French President Emmanuel Macron named former Foreign Minister Jean-Yves Le Drian as a special envoy to Lebanon, in a new attempt to end the political crisis in this country, according to what the French presidency announced today, Wednesday.
A statement issued by the French presidency stated, “In line with the spirit of friendship that binds France to Lebanon, the President of the Republic continues to work to resolve the institutional crisis there, and to implement the necessary reforms for the advancement of this country. The President has appointed Mr. Jean-Yves Le Drian, the former minister, as his personal representative from the For dialogue with everyone who can, in Lebanon and abroad, contribute to breaking the stalemate. To this end, Mr. Le Drian will visit Lebanon soon, then present a report on the results of his mission, and present proposals for action to both the Minister of Foreign Affairs and the President of the Republic.
An official in the French presidency told “Agence France Presse” that Le Drian (75 years), who served as French Foreign Minister for five years until 2022, will be assigned, as a man with extensive experience “in crisis management”, to help find a “consensual” solution. And effective” for the Lebanese crisis, which worsened, especially after the Beirut port explosion on August 4, 2020.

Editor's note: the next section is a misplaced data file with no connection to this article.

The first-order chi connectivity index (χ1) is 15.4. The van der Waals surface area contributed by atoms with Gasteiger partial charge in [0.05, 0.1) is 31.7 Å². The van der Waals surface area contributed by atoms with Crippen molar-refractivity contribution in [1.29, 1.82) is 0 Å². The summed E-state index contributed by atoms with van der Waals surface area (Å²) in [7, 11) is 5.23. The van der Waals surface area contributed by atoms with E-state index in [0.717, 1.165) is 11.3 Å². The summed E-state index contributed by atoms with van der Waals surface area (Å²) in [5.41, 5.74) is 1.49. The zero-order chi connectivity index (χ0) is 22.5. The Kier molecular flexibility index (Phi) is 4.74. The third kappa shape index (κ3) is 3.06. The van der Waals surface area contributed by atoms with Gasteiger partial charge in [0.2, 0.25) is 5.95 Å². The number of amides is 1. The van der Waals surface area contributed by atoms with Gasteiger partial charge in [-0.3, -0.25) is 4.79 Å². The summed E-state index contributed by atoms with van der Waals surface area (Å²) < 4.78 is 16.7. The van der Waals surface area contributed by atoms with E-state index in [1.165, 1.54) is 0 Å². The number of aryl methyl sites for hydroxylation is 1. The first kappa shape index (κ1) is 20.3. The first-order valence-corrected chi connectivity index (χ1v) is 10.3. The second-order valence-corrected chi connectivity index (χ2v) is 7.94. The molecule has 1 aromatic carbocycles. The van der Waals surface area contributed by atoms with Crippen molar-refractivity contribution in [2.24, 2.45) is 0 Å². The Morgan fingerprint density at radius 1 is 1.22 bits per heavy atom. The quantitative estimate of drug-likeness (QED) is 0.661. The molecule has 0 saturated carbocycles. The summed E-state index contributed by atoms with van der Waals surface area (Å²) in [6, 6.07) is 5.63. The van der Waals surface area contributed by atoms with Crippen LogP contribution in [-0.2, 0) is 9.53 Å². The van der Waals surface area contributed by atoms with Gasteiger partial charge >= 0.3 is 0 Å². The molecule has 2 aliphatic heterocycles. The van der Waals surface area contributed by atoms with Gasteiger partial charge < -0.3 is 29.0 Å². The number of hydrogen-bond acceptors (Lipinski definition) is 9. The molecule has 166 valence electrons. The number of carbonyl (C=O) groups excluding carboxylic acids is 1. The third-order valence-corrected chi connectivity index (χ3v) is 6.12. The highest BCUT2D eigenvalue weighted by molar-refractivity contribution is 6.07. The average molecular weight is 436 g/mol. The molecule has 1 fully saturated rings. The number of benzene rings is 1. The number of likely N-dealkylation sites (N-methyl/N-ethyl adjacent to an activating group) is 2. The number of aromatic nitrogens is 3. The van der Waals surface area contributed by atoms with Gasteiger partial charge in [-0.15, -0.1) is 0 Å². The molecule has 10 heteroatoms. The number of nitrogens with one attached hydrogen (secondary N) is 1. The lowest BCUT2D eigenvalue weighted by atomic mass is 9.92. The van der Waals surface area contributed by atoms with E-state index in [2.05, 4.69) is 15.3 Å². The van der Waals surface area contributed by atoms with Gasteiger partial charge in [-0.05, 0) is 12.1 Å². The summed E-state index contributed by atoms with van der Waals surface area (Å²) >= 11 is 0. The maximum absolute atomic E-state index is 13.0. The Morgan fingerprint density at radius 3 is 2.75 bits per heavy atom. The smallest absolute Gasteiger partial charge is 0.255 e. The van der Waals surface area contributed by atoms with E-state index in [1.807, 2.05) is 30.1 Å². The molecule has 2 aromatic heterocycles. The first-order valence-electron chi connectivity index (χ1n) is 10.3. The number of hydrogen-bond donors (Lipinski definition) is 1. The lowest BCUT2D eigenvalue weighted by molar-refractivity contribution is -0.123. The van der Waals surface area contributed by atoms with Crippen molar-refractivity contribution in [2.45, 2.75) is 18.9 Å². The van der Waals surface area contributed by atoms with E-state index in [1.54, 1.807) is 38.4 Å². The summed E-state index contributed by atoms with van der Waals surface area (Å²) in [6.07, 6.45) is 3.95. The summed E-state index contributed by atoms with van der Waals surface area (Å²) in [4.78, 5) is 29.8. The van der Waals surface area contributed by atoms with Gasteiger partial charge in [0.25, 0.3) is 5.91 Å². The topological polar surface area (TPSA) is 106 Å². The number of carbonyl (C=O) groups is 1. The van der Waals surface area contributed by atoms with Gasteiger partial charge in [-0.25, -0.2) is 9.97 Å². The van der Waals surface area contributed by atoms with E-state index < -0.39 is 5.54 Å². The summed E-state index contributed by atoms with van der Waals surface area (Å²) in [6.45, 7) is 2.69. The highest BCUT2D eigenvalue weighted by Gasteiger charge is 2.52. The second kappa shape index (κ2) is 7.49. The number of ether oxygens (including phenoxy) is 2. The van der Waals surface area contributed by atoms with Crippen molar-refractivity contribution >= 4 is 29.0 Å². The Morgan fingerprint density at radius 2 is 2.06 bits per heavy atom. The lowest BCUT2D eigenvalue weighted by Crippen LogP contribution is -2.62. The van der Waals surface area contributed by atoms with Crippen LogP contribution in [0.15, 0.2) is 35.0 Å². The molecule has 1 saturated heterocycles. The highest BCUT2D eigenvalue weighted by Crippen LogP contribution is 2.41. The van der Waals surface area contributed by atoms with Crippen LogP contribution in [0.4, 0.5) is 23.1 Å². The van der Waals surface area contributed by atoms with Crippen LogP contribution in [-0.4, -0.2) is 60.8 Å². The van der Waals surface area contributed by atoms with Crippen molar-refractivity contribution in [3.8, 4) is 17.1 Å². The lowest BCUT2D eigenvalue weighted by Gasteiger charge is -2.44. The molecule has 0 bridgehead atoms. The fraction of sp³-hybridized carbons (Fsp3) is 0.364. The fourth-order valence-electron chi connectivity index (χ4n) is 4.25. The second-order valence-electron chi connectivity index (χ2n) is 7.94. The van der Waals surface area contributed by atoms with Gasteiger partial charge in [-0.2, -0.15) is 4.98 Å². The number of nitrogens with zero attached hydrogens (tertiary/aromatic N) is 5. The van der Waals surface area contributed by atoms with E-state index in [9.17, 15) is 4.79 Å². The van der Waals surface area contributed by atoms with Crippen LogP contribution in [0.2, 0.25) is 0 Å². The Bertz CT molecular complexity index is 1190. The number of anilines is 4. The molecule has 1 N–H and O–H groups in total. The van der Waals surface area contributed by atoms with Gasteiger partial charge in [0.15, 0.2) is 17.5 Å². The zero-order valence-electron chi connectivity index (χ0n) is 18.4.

The chancellor added that Le Drian “plans to go to Lebanon very soon,” noting that Macron had asked him to “quickly assess the situation” in this country.
After he was Minister of Defense under Socialist President Francois Hollande (2012-2017) before joining the government of President Emmanuel Macron and heading the Ministry of Foreign Affairs (2017-2022), Le Drian has moved away from the political scene since the last presidential elections in France in 2022.
Macron and Le Drian’s visit to Beirut in 2020, after the port explosion
“The situation is still difficult in Lebanon,” the presidential advisor told AFP, in light of the need to “get out of the political crisis and the economic and financial difficulties at the same time.”
According to Paris, there is an urgent need to “reach a kind of consensus” to allow the election of a president for Lebanon, which has been witnessing a presidential vacuum for more than seven months due to political obstacles in a system with complex balances, and to speed up the implementation of “necessary reforms.”
Since the end of former President Michel Aoun’s term at the end of October, the Lebanese parliament has failed, over the course of 11 sessions, to elect a president, amid a division between a party that supports Hezbollah and another that opposes it, and discrepancies within each group, and the presence of independents.
The Speaker of the Lebanese Parliament, Nabih Berri, called the deputies to a new voting session on June 14.
The Elysee Palace said: “The fact that Parliament is in session, this date should be useful … and no opportunity should be missed,” referring to the competition between two candidates, Suleiman Franjieh and Jihad Azour.
The French presidency added that getting out of the crisis “requires more than an agreement on a name.” The Elysee Palace has confirmed for months that it has no candidate to succeed Michel Aoun.